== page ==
The taxonomical choices are interesting as they differ from the Indonesian Lynx guide. Gregory mentions he tried to avoid “field guide splitting” as much as possible, even in cases where future splits are highly likely (think: Collared Kingfisher or Little Shrike-thrush), though he did make a few exceptions (e.g. Tagula Manucode). The overall taxonomy mainly follows HBW – and vice versa. Earlier this year e.g. Western and Eastern Crested Berrypecker were not yet split in HBW Alive and the satinbirds were still included in the Birds-of-paradise instead of in their own, endemic family, but these and several other species are now updated and on par with the book. Following HBW means that species not (yet) recognized by other taxonomical authorities are included, like the four-way Pheasant-pigeon split, or the treatment of Western and Eastern Superb Fruit-dove as separate species. The common names mainly follow HBW, but there are some exceptions (e.g. Raja Ampat Pitohui instead of Waigeo Pitohui). Alternative names are fortunately included in the species accounts, though unfortunately not in the index: an omission found in many field guides.
The guide has the same structure and layout as the Indonesian guide. The introduction is short. The species accounts are on the left page, while the plates and maps are on the right. P&B is different in this respect: the species on the plates are numbered (instead of mentioned) on the right, with the species names, maps and some key features on the left. The full species accounts in P&B are at the back of the book. While trying to ID a tricky species, this results in turning pages in the field. The Lynx guide should therefore be somewhat easier to use. HBW artwork has no background (no surrounding habitat etc), which perhaps makes the plates less lively, but it also creates a visually “calm” book. The overall layout has one disadvantage: both the font size and most of the plates are small. No, I don’t need glasses, but on many pages this creates empty space – space that could have been used for bigger plates that show more detail, or – if necessary – longer species accounts. Furthermore, some similar species with overlapping ranges are not on the same page (e.g. Chestnut and Forbes's Forest-rails; Collared, Variable and Brown Goshawk), which would have been a better choice in my opinion. The index uses the complete common names, which is a choice I wouldn’t have made (so you’ll find Hooded Monarch under the ‘H’, not the ‘M’), but families are also included (crakes, crows etc) and this should allow a quick(er) reference. Otherwise the book is user friendly.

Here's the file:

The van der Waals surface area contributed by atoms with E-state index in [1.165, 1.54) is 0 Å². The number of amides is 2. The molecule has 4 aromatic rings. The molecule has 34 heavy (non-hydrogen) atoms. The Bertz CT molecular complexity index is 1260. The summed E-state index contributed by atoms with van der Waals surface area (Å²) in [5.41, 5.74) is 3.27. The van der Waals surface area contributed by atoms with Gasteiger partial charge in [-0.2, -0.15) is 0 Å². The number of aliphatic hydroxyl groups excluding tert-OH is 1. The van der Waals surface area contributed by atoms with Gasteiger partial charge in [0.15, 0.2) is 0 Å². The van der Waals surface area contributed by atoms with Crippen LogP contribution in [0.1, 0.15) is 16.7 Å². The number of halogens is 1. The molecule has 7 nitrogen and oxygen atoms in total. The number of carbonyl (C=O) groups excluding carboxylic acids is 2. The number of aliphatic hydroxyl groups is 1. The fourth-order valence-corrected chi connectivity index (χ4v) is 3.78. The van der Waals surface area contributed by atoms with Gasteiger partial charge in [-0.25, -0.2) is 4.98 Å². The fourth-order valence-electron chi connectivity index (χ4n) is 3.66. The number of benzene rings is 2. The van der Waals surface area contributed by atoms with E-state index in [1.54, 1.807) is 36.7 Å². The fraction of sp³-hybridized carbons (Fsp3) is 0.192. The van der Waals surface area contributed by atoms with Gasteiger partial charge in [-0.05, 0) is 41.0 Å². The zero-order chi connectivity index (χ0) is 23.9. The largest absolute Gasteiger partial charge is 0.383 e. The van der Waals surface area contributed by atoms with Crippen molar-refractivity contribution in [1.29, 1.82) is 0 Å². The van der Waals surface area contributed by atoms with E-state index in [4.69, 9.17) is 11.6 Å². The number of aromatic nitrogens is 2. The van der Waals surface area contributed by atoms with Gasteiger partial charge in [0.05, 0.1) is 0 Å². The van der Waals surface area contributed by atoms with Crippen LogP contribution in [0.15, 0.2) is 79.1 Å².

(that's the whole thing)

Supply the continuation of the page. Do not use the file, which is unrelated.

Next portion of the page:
Species accounts and maps